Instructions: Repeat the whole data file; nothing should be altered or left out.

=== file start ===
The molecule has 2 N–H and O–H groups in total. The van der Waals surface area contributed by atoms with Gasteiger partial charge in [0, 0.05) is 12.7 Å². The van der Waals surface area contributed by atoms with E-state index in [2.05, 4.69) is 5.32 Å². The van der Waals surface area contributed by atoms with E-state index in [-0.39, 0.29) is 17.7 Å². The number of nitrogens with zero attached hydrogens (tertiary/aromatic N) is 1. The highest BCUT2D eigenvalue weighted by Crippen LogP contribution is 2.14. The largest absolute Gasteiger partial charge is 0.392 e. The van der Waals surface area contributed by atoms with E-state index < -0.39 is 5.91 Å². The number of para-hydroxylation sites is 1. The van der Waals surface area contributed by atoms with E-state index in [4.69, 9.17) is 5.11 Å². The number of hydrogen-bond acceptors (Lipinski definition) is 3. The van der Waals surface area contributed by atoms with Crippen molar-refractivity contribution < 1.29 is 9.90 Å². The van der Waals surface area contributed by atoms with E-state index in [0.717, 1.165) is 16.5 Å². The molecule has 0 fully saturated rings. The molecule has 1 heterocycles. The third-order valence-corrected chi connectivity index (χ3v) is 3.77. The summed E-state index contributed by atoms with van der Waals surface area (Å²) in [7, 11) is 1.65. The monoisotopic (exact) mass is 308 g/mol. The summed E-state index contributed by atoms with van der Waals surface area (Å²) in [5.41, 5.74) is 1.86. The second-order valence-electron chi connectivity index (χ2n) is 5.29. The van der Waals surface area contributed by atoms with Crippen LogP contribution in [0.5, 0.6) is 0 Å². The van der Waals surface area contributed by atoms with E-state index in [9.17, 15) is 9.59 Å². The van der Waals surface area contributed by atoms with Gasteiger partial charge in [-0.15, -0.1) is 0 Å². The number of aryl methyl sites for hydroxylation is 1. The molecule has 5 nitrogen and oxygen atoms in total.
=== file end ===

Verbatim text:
The molecule has 2 N–H and O–H groups in total. The van der Waals surface area contributed by atoms with Gasteiger partial charge in [0, 0.05) is 12.7 Å². The van der Waals surface area contributed by atoms with E-state index in [2.05, 4.69) is 5.32 Å². The van der Waals surface area contributed by atoms with E-state index in [-0.39, 0.29) is 17.7 Å². The number of nitrogens with zero attached hydrogens (tertiary/aromatic N) is 1. The highest BCUT2D eigenvalue weighted by Crippen LogP contribution is 2.14. The largest absolute Gasteiger partial charge is 0.392 e. The van der Waals surface area contributed by atoms with E-state index < -0.39 is 5.91 Å². The number of para-hydroxylation sites is 1. The van der Waals surface area contributed by atoms with E-state index in [4.69, 9.17) is 5.11 Å². The number of hydrogen-bond acceptors (Lipinski definition) is 3. The van der Waals surface area contributed by atoms with Crippen molar-refractivity contribution < 1.29 is 9.90 Å². The van der Waals surface area contributed by atoms with E-state index in [0.717, 1.165) is 16.5 Å². The molecule has 0 fully saturated rings. The molecule has 1 heterocycles. The third-order valence-corrected chi connectivity index (χ3v) is 3.77. The summed E-state index contributed by atoms with van der Waals surface area (Å²) in [7, 11) is 1.65. The monoisotopic (exact) mass is 308 g/mol. The summed E-state index contributed by atoms with van der Waals surface area (Å²) in [5.41, 5.74) is 1.86. The second-order valence-electron chi connectivity index (χ2n) is 5.29. The van der Waals surface area contributed by atoms with Crippen LogP contribution in [0.5, 0.6) is 0 Å². The van der Waals surface area contributed by atoms with E-state index in [9.17, 15) is 9.59 Å². The van der Waals surface area contributed by atoms with Gasteiger partial charge in [-0.15, -0.1) is 0 Å². The number of aryl methyl sites for hydroxylation is 1. The molecule has 5 nitrogen and oxygen atoms in total.